Dale Amy
April 22, 2004

Mention the name Paul Svinicki and regular readers will form an immediate mental picture of the genial owner of Paul's High Performance flying headlong down the quarter-mile, wringing every last possible iota of performance out of one of his various Cammer-powered drag Mustangs. We, too, tend to think of Paul as a straight-line guru, and we've put his well-documented piloting abilities to work for us in drag testing both the '03 Cobra and the Mach 1. More than just a razor-reflexed shoe, Paul also possesses the mechanical and electronic savvy to develop an ongoing stream of parts and tuning strategies that help keep e.t.'s low and trap speeds high, and he puts his theories to the test on the 1,320 almost every summer weekend. It's safe to say that many modular racers have this guy to thank for some of their quarter-mile quickness.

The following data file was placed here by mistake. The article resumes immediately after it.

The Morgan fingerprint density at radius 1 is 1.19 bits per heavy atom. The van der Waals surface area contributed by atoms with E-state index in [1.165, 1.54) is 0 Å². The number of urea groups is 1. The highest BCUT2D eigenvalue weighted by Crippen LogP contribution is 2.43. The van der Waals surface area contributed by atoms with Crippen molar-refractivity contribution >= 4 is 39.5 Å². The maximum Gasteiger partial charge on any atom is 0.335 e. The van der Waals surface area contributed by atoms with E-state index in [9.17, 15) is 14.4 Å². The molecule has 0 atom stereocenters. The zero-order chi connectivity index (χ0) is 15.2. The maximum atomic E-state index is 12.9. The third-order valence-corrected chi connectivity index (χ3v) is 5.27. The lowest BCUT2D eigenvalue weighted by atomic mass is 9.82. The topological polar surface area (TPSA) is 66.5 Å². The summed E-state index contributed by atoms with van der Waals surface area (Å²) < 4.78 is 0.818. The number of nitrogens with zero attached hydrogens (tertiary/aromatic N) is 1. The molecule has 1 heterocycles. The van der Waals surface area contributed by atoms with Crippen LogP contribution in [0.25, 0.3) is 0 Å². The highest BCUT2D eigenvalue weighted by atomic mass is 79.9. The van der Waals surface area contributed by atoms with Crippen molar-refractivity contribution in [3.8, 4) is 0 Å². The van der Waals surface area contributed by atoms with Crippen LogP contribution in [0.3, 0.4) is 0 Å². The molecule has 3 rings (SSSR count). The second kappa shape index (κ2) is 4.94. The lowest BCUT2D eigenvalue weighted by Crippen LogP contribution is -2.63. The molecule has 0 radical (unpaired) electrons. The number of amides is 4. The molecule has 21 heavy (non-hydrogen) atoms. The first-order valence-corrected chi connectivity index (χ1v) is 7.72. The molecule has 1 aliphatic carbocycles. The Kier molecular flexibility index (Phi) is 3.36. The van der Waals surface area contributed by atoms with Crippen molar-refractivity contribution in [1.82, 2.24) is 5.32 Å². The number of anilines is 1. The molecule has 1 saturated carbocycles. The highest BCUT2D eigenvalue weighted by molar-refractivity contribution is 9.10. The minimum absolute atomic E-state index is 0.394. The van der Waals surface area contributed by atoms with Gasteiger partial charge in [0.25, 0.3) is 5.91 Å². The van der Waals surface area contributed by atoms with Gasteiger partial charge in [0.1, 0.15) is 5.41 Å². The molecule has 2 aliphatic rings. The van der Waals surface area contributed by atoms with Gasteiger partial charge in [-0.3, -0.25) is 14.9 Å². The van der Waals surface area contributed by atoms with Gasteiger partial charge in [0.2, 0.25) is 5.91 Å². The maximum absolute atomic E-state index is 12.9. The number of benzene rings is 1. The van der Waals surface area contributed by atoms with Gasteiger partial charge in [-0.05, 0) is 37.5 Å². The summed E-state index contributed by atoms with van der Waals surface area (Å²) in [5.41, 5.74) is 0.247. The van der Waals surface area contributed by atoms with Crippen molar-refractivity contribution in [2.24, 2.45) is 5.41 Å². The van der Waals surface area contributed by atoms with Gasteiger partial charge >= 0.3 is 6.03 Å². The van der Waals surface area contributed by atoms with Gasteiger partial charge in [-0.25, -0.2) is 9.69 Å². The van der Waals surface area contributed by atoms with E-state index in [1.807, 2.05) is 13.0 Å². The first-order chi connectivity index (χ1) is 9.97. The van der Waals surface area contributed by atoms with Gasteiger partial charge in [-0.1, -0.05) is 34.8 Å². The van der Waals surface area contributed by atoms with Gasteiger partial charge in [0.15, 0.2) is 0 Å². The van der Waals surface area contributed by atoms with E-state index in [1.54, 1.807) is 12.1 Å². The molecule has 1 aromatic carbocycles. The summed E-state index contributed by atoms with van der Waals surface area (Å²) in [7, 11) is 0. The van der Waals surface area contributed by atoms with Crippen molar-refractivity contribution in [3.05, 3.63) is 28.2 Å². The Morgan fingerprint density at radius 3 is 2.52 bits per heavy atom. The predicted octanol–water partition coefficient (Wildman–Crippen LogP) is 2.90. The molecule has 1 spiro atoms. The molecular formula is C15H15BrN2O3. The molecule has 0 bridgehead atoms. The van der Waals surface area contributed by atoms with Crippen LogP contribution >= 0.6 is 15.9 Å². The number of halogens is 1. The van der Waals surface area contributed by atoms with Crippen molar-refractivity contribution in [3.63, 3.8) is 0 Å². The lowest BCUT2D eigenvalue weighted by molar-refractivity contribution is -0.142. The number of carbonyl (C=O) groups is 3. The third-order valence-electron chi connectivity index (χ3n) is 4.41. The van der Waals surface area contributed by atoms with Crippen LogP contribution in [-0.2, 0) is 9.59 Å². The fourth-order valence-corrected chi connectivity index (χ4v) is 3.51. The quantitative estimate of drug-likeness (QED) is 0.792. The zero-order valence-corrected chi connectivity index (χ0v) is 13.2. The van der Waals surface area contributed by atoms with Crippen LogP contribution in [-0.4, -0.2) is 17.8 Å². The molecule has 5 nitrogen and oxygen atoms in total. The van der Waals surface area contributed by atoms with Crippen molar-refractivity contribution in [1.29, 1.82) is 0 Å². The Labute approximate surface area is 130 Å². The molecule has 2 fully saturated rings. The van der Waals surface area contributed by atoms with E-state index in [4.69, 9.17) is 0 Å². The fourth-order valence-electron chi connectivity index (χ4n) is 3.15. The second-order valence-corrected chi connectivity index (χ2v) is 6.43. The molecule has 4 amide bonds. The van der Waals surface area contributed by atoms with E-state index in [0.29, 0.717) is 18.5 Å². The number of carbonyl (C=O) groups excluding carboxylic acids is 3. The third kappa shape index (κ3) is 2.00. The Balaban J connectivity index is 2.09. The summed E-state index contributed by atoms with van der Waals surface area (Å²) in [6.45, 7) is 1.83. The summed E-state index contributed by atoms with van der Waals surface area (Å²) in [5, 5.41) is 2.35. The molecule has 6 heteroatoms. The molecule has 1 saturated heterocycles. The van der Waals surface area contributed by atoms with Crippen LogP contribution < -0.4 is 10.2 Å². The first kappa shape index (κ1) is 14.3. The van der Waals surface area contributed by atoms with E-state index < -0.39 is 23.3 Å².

So it should come as a complete surprise to all of us that the PHP project car pictured here could care less if it ever sees a dragstrip's Christmas tree. In fact, in a move that would seem nothing short of a sacrilege to most Mustang drag racers, Paul actually unbolted the car's factory live axle and substituted an '03 Cobra's independent rear suspension--intentionally. OK, we'll give you a moment to catch your breath.

Horse Sense: The Ignitor's body wears a Mach 1 chin spoiler, Bullittsidescoops, C-pillar trim, and rockers, all embellished with CDC'sShaker hoodscoop, fuel door, sequential taillights, fog/driving lights,and signal side mirrors. The wing is stock, painted black.